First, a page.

April 16, 2008

Proving that you know something about security...

I recently received an (anonymous) comment on the 'silver bullets' paper that ran like this:

Sellers most certainly still have more information than the vast majority of buyers based on the fact that they spend all of their time making security software.

That's an important statement, and deserves to be addressed. How can we check that statement? Well, one way is that we could walk over to the world's biggest concentration of sellers and perhaps buyers, and test the waters? The RSA conference! Figuratively, blog-wise, Gunnar does just that:

I went to RSA to speak with Brian Chess on Breaking Web Services. First time for me to RSA, I generally go to more geek-to-geek conferences like OWASP. It is a little weird to be in such a big convention. There were soooo many vendors yet most of the products in the massive trade show floor would have as much an impact on the security in your system as say plumbing fixtures. What is genuinely strange to me is that every other area in computers improves and yet security stagnates. For years the excuse that security people gave for their field's propensity to lameness is that "no one invests a nickel in security." However, that ain't the case any more and yet most of the products teh suck. This doesn't happen in other areas of computing - databases are vastly better than a decade ago, app servers same, OS same, go right down the list. What gives in security? Where is the innovation?

This is more or less similar to the paper's selection of quotes. Anecdotally, evidence exists that insiders don't think sellers know enough, on both sides of the fence. However, surveys can be self-selecting (as was my sample of quotes in the paper), and opinions can be wrong. So it is important to realise that we have not proven one way or another, we've simply opened the door to an uncertainty.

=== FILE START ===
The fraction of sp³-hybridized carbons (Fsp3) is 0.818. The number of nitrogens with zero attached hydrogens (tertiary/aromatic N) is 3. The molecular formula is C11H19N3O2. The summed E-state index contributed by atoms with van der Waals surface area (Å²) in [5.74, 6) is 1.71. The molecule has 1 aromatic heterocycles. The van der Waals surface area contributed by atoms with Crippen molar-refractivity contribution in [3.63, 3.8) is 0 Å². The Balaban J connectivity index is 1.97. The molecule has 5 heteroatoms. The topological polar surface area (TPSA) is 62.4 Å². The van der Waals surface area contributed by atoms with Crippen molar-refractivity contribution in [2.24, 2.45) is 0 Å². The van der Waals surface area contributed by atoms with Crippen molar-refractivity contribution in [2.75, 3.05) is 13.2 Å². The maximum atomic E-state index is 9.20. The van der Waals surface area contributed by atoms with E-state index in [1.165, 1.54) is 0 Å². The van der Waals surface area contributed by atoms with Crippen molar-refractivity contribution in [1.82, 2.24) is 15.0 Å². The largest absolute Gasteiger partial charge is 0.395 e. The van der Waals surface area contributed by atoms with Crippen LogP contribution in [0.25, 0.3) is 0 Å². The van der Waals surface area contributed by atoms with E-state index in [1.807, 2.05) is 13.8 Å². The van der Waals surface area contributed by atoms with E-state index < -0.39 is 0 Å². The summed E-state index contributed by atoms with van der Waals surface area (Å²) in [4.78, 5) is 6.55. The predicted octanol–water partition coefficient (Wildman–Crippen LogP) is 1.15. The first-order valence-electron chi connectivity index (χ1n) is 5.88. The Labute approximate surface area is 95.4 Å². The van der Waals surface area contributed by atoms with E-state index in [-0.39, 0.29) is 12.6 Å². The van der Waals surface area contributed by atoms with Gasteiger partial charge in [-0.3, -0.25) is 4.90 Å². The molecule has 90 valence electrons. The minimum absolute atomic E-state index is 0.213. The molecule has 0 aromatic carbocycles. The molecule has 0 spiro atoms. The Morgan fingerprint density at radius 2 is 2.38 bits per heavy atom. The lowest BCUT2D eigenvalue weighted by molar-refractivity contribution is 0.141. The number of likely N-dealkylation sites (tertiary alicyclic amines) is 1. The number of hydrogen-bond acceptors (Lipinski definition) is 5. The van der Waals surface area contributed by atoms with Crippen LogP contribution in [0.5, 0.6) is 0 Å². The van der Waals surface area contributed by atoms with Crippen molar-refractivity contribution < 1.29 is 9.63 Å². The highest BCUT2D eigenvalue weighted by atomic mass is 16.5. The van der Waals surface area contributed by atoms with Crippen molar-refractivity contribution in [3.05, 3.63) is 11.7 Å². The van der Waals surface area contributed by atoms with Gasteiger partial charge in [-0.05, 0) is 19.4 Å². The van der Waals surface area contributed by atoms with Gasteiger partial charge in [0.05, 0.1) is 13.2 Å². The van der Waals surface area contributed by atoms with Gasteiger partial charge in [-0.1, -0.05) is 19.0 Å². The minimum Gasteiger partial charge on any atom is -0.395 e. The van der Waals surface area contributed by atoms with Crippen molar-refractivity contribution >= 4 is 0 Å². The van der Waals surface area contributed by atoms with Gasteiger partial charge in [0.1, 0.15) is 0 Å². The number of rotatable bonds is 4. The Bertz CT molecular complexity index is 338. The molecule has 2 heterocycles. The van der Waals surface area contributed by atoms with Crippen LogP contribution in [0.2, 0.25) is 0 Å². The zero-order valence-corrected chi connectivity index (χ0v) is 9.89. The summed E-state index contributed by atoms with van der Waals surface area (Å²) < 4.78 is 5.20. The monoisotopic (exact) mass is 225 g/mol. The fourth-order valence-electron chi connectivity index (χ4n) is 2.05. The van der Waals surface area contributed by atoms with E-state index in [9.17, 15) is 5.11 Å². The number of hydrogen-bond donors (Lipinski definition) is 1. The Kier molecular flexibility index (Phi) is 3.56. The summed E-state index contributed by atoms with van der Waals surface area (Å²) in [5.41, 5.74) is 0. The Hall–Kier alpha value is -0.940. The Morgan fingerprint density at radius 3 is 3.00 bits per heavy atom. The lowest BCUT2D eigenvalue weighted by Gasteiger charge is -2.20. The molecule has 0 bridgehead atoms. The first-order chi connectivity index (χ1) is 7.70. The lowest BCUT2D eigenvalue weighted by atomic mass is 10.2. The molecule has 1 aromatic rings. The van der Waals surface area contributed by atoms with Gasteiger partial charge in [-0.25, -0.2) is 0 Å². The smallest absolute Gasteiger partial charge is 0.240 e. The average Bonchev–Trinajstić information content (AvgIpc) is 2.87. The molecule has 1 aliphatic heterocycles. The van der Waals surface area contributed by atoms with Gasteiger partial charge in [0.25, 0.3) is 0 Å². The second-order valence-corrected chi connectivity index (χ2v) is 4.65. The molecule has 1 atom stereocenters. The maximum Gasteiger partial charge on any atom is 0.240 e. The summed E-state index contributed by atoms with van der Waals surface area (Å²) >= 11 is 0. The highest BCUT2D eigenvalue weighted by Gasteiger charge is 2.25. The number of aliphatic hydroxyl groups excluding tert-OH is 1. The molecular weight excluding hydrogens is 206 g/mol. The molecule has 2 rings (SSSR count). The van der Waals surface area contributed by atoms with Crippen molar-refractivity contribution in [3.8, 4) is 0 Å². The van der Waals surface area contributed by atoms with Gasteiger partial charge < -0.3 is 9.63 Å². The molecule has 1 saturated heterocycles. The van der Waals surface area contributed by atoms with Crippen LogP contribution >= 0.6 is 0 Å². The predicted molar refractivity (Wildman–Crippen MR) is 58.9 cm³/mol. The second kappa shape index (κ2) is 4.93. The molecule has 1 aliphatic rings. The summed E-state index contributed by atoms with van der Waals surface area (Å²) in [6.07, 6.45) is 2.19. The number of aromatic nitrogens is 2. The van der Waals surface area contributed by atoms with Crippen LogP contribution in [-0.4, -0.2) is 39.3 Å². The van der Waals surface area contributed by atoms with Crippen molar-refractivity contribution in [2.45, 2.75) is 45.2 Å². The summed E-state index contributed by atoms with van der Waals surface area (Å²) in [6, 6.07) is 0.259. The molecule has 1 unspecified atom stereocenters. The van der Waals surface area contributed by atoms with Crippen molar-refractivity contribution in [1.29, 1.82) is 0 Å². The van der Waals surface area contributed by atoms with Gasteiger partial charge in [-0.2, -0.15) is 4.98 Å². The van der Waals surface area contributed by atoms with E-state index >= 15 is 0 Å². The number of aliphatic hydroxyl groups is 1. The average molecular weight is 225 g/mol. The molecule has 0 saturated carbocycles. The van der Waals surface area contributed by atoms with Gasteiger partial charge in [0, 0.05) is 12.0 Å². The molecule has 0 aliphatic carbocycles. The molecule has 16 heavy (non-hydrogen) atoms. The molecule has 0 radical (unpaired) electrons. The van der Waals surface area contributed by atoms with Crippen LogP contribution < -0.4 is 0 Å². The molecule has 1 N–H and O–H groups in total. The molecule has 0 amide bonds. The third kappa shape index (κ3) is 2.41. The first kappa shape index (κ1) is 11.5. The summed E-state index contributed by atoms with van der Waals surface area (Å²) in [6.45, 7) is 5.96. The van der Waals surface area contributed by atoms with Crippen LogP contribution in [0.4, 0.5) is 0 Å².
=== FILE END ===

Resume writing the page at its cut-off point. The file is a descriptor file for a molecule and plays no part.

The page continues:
That is, it could be true that sellers don't know enough! How we then go on to show this, one way or another, is a subject for other (many) posts and possibly much more academic research. I don't for a moment think it is reasonable nor scientifically appropriate to prove this in one paper.

Posted by iang at April 16, 2008 07:01 AM | TrackBack

Speaking as someone who used to work for computer software companies, I find it perfectly plausible that software vendors could know less than their customers, or at least less than some large fraction of their customers. A lot of the things traditional software companies base product plans on (internal engineering ideas, analyst advice, competitive matrices, etc.) don't necessarily reflect real knowledge about what works and what doesn't. The problem is exacerbated in the security field because of the dearth of real-life information needed to create such knowledge.

Posted by: Frank Hecker at April 16, 2008 11:14 AM
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